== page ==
Tag: extratropical cycle

Attack of the Cyclones

By Phil Plait | November 2, 2010 7:00 am

Last week, I woke up in the middle of the night to winds raging outside. I figured they were chinooks — strong, brief winds common this time of year near the mountains — and went back to sleep.

Well, they weren’t chinooks. They were from this:

midwest_storm2010

[Click to coriolinate.]

Holy isobaric imbalance! What a monster!

This was the storm that tore across the US last week as seen by NASA’s GOES Earth-observing satellite. It spawned tornadoes, high winds, and all manners of mischief over more than 30 states. It wasn’t technically a hurricane — it’s actually an extratropical cyclone — but it had the lowest recorded pressure ever seen in the US:

At 5:13 p.m. CDT, the weather station in Bigfork, Minnesota recorded 955.2 millibars (28.21 inches of pressure). Pressure is one indicator of a storm’s strength, and this measurement corresponds to the pressure seen in a Category 3 hurricane.

Yikes. There are also videos of the storm’s development on the NASA page, just in case you think the Earth was tailor-made for us humans to live comfortably and complacently.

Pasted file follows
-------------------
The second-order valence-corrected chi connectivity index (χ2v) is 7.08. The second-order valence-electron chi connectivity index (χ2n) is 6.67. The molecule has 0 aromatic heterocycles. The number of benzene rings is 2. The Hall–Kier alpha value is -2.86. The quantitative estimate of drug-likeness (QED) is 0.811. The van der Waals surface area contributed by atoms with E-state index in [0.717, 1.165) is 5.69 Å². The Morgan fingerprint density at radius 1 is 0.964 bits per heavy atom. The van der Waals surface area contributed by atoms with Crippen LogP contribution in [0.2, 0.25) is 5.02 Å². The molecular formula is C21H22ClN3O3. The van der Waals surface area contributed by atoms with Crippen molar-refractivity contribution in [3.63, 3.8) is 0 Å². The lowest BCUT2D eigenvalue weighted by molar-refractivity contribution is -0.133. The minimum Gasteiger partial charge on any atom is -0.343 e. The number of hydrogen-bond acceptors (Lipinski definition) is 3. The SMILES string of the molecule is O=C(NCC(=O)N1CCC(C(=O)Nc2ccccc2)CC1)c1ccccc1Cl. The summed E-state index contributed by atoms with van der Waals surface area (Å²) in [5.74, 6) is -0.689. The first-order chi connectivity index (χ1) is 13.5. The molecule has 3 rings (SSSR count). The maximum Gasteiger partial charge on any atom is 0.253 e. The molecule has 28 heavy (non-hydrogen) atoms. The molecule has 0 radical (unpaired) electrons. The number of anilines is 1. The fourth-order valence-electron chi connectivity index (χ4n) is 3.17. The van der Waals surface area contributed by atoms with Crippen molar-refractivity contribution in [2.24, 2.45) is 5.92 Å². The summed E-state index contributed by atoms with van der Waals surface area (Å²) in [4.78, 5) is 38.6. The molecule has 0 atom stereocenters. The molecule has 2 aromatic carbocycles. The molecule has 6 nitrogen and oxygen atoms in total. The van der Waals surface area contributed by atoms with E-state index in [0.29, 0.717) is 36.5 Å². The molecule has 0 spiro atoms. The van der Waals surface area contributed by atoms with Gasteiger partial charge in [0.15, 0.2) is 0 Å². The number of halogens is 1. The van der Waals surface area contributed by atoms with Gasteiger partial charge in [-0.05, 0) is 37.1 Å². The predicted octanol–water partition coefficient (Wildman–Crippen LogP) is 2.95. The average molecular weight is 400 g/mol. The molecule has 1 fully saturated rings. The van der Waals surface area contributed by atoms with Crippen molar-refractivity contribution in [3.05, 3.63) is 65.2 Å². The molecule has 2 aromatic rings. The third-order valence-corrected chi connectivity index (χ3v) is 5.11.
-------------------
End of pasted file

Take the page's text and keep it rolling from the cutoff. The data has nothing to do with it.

Incidentally, if there is some sort of metaphor between this storm marching across the country and today’s elections, I invite you to make the connection on your own.

Image credit: Jesse Allen, NASA GOES Project Science Office


Related posts:

Hurricane Earl… from space
Hurricane double whammy
Sandswept world
Is it cold in here or is it just me?


CATEGORIZED UNDER: Cool stuff, Pretty pictures
NEW ON DISCOVER
OPEN
CITIZEN SCIENCE
ADVERTISEMENT

Discover's Newsletter

Sign up to get the latest science news delivered weekly right to your inbox!

ADVERTISEMENT

See More

ADVERTISEMENT
Collapse bottom bar
+

Login to your Account

X
E-mail address:
Password:
Remember me
Forgot your password?
No problem. Click here to have it e-mailed to you.

Not Registered Yet?

Register now for FREE. Registration only takes a few minutes to complete. Register now »